Making a diagnosis for a genetic or rare disease can often be challenging. Healthcare professionals typically look at a person’s medical history, symptoms, physical exam, and laboratory test results in order to make a diagnosis. The following resources provide information relating to diagnosis and testing for this condition. If you have questions about getting a diagnosis, you should contact a healthcare professional.

Testing Resources

  • Orphanet lists international laboratories offering diagnostic testing for this condition.


    Support and advocacy groups can help you connect with other patients and families, and they can provide valuable services. Many develop patient-centered information and are the driving force behind research for better treatments and possible cures. They can direct you to research, resources, and services. Many organizations also have experts who serve as medical advisors or provide lists of doctors/clinics. Visit the group’s website or contact them to learn about the services they offer. Inclusion on this list is not an endorsement by GARD.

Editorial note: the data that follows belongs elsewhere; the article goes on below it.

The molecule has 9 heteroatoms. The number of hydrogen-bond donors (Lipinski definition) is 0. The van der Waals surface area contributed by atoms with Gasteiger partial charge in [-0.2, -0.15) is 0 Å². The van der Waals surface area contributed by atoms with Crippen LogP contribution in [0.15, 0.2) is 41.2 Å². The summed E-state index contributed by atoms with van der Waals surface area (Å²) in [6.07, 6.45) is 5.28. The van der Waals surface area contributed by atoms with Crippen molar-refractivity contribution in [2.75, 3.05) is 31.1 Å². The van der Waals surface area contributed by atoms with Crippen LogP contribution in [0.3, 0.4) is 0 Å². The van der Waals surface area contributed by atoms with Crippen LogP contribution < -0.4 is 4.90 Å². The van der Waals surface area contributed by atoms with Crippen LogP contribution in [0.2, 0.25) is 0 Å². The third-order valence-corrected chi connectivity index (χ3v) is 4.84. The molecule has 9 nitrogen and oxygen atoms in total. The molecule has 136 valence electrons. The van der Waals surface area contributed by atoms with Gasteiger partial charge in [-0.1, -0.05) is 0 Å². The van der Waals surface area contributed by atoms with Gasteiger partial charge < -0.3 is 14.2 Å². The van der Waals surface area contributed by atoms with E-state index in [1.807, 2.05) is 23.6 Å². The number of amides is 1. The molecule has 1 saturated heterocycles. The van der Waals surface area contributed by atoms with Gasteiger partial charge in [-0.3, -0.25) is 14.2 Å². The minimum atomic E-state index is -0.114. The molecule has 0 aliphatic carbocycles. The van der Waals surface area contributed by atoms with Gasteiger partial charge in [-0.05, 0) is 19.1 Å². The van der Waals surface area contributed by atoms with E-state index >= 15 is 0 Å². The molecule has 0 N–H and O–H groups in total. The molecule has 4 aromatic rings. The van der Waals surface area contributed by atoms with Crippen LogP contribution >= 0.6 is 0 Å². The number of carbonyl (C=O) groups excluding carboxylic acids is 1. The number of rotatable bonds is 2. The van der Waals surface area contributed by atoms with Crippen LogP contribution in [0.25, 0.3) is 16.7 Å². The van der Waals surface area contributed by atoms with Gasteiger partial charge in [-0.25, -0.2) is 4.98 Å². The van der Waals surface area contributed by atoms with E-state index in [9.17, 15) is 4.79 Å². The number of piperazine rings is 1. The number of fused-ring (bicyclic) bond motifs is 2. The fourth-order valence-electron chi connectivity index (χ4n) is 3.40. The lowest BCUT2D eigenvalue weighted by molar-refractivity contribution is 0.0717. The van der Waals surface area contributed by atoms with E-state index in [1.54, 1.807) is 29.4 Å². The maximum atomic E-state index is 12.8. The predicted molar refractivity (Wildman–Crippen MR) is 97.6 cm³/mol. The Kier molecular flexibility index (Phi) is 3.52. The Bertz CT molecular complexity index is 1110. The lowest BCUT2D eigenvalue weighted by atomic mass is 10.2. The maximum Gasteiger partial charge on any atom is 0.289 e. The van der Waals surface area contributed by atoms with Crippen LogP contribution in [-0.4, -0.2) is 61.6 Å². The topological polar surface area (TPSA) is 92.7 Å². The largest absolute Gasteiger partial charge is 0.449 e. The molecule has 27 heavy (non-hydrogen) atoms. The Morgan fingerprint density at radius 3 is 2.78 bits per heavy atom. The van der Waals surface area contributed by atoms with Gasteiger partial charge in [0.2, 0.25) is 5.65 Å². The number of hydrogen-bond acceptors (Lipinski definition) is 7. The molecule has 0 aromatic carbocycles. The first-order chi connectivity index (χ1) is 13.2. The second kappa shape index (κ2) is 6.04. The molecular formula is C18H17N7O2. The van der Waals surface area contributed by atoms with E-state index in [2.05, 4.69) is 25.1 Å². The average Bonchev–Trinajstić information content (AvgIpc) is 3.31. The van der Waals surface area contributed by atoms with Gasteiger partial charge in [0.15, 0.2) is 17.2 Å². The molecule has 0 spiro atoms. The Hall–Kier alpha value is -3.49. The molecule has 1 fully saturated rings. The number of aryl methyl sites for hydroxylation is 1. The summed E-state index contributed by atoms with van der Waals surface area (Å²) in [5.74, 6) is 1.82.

Organizations Supporting this Disease

      Organizations Providing General Support

        Learn more

        These resources provide more information about this condition or associated symptoms. The in-depth resources contain medical and scientific language that may be hard to understand. You may want to review these resources with a medical professional.

        Where to Start

        • Genetics Home Reference (GHR) contains information on Familial hypobetalipoproteinemia. This website is maintained by the National Library of Medicine.

          In-Depth Information

          • Medscape Reference provides information on this topic. You may need to register to view the medical textbook, but registration is free.